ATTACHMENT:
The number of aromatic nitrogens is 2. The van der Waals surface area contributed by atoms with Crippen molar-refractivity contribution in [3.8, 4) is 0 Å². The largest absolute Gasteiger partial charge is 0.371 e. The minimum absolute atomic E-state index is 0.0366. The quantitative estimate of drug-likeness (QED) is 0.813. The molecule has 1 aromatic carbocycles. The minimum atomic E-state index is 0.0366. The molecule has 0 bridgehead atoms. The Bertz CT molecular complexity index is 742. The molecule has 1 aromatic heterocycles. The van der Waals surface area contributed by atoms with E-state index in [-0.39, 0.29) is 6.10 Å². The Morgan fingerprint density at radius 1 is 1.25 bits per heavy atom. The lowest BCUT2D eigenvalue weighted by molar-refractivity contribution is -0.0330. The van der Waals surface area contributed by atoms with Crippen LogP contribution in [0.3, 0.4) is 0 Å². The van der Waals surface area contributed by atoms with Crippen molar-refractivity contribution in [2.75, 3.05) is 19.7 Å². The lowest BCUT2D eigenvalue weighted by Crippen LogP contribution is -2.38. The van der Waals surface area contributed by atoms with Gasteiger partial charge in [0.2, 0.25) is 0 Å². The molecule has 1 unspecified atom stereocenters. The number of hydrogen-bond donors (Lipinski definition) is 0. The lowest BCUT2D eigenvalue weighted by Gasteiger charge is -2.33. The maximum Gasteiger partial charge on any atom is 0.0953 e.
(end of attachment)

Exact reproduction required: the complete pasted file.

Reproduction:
The number of aromatic nitrogens is 2. The van der Waals surface area contributed by atoms with Crippen molar-refractivity contribution in [3.8, 4) is 0 Å². The largest absolute Gasteiger partial charge is 0.371 e. The minimum absolute atomic E-state index is 0.0366. The quantitative estimate of drug-likeness (QED) is 0.813. The molecule has 1 aromatic carbocycles. The minimum atomic E-state index is 0.0366. The molecule has 0 bridgehead atoms. The Bertz CT molecular complexity index is 742. The molecule has 1 aromatic heterocycles. The van der Waals surface area contributed by atoms with E-state index in [-0.39, 0.29) is 6.10 Å². The Morgan fingerprint density at radius 1 is 1.25 bits per heavy atom. The lowest BCUT2D eigenvalue weighted by molar-refractivity contribution is -0.0330. The van der Waals surface area contributed by atoms with Crippen LogP contribution in [0.3, 0.4) is 0 Å². The van der Waals surface area contributed by atoms with Crippen molar-refractivity contribution in [2.75, 3.05) is 19.7 Å². The lowest BCUT2D eigenvalue weighted by Crippen LogP contribution is -2.38. The van der Waals surface area contributed by atoms with Gasteiger partial charge in [0.2, 0.25) is 0 Å². The molecule has 1 unspecified atom stereocenters. The number of hydrogen-bond donors (Lipinski definition) is 0. The lowest BCUT2D eigenvalue weighted by Gasteiger charge is -2.33. The maximum Gasteiger partial charge on any atom is 0.0953 e.